Hal Lindsay And The 1980's
Many religions and religious teachers are calling the decade of the 1980's the "Decade of Destiny" (Pat Robertson on the 700 Club TV program). In a new advertising campaign, Hal Lindsay, premillennial author of The Late Great Planet Earth, is pushing a new book: The 1980's: Countdown to Armageddon. Essentially, Lindsay is updating many of the statements found in Late Great (as he calls it).
We should here say that we do not pretend to know when the Lord may or may not return. Should he come during the 80's decade, none would be happier than me. Also, if any or all of Lindsay's political predictions come about, so be it. It is evident by examining a few points made by Lindsay that he is on the wrong track spiritually, whether or not he may be right politically. Lindsay's "countdown" scenario goes something like this:
1. There should be a rebirth of Israel. He claims that this occurred in 1948. One should note that the Israelites are not keeping the Mosaic Law as a majority; most are agnostics or atheists. This also ignores Jesus' statement that their house would be left desolate (see Matt. 23:37-39).
2. There should be an Arab-Moslem confederacy. He points to the OPEC alliance as a fulfillment of this. The passages that support his claim are missing, for they describe events that took place during the fall of Ancient Israel to both Assyria and Babylon.
3. There should be a rise of Russia as a world power. Russia is not mentioned by name in the scriptures and it is doubtful whether it is mentioned at all. A nation to the north of Israel is described as an enemy of Israel. This description is very broad (see Ezekiel 38, 39), and the context seems to describe all of God's enemies as one nation.
4. There would be a rise of China as a world power. He points to Red China as the fulfillment of the prophecy concerning the Kings of the East. Again the identification of China is suspect; remember that both Assyria and Babylon were to the east of Israel, and had to attack from the north.
5. There should be a rise of a New Roman Empire. This empire would be led by the "anti-christ" - a man Lindsay believes is alive today and is about to come to political power over Europe. Actually the passage that mentions this fourth world power, says that the kingdom of God would be established during the time of that kingdom. Rome was the fourth kingdom (after Babylon, MedoPersia, and Greece) and Jesus established the kingdom which was not of this world during that time; He built the church. It is easy to see that the concept one has of the kingdom of God (and His son Jesus Christ) greatly affects the way one views whether the prophecy has been fulfilled or not. Many were expecting a physical kingdom in Israel, and they tried to take Jesus by force to make Him that king. Jesus would not have it for He established a spiritual kingdom. Some today are still looking for a physical kingdom Lindsay is.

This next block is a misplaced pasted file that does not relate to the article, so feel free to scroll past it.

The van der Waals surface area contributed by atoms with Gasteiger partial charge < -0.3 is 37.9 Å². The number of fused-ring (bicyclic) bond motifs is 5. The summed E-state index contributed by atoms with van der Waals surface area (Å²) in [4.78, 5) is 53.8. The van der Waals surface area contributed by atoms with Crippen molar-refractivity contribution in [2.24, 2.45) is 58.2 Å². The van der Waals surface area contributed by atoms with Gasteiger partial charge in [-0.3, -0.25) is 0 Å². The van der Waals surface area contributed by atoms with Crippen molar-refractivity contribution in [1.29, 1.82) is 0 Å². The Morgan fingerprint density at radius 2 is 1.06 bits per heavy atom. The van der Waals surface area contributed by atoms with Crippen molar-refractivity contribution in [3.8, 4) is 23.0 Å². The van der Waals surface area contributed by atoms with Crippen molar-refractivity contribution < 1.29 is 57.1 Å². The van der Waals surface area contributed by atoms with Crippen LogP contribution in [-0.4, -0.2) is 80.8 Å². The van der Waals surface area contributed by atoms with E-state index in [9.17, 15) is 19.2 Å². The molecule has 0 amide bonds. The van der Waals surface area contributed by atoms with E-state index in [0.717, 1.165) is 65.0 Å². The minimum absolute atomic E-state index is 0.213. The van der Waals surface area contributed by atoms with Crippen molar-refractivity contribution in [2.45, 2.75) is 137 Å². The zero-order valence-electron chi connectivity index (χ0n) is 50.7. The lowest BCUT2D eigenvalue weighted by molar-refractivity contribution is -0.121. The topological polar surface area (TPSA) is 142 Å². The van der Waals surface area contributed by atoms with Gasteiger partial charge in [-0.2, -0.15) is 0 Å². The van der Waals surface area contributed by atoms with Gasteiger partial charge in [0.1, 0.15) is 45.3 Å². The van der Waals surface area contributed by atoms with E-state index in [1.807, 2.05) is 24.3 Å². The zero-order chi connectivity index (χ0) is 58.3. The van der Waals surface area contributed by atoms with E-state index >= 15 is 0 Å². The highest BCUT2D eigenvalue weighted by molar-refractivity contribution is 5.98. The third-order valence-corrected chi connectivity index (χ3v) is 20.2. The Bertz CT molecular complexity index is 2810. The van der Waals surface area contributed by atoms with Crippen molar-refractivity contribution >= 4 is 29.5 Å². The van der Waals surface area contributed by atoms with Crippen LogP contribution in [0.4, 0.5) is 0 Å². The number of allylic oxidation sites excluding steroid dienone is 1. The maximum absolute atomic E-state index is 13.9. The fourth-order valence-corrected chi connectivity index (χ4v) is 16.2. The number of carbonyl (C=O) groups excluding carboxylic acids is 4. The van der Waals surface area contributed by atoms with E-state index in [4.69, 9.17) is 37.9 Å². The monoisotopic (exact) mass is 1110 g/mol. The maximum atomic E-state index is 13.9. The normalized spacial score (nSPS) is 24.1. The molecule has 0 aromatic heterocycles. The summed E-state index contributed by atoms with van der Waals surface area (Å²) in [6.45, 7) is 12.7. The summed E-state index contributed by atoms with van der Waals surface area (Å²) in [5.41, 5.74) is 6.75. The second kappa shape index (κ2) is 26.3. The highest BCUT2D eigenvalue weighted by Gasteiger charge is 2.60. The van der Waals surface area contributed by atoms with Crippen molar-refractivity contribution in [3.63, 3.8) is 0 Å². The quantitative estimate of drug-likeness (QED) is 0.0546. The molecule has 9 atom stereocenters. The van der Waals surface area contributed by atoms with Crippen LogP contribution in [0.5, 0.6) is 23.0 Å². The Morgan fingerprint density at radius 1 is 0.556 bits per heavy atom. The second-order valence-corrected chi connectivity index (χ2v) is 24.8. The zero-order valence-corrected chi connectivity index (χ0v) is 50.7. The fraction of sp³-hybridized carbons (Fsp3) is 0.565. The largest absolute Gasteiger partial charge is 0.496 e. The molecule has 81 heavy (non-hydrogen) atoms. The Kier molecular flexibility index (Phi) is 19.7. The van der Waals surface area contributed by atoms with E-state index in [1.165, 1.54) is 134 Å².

Besides the physical reign of Jesus on earth, Lindsay teaches many other false doctrines: that Jesus will return twice (one time is the so-called "Rapture"); that the church is not the kingdom promised of old-time; that "this generation" in Matt. 24:34 is the generation of today not the one in Jesus' time; and that all one needs to do to be saved is to pray for forgiveness (you will never see a gospel preacher in the Bible tell a non-Christian to do this - see Acts 2:38).
As a political book, Lindsay's latest effort may have some insights. As a study of Bible prophecy, he practices eisegesis (putting ideas into a passage), not exegesis (gathering ideas out of a passage).
Another disturbing point is the avoidance of upsetting his Jewish readers with the fact that Jesus is not only Lord and Messiah, He is the Son of God! This was evident as well in the movie version of Late Great; Lindsay wore the six-pointed star of David (or, Solomon - depending on which tradition is followed), the same emblem which is on modern Israel's flag. In the movie, Lindsay never called Jesus the Son of God, merely, "the prophet Jesus" an identity which some Jews will accept. In the book, Lindsay tells them frankly that it was Jesus the Nazarene whom the Jewish nation helped "pierce, and that it is this same Jesus who is the Messiah (Christ, or annointed one)." But he does not offend their belief by telling them what Jesus affirmed in John 5, where many Jews were angry with Jesus because He made Himself out to be equal with God. Blasphemy! - if it were not true. I do not doubt that Lindsay believes in Christ's divinity, but Jews and Gentiles alike must believe that Jesus is the Christ (Messiah) and the Son of the living God (see Matt. 16:16).
It is exactly upon this confession that Jesus built His church, the kingdom of heaven. If the 1980's prove to be the end of time, it will not be to establish a kingdom, but to deliver "up the kingdom to the God and Father, when he has abolished all rule and all authority and power . . . . The last enemy that will be abolished is death" (1 Cor. 15:24, 26).
Truth Magazine XXIV: 40, pp. 647-648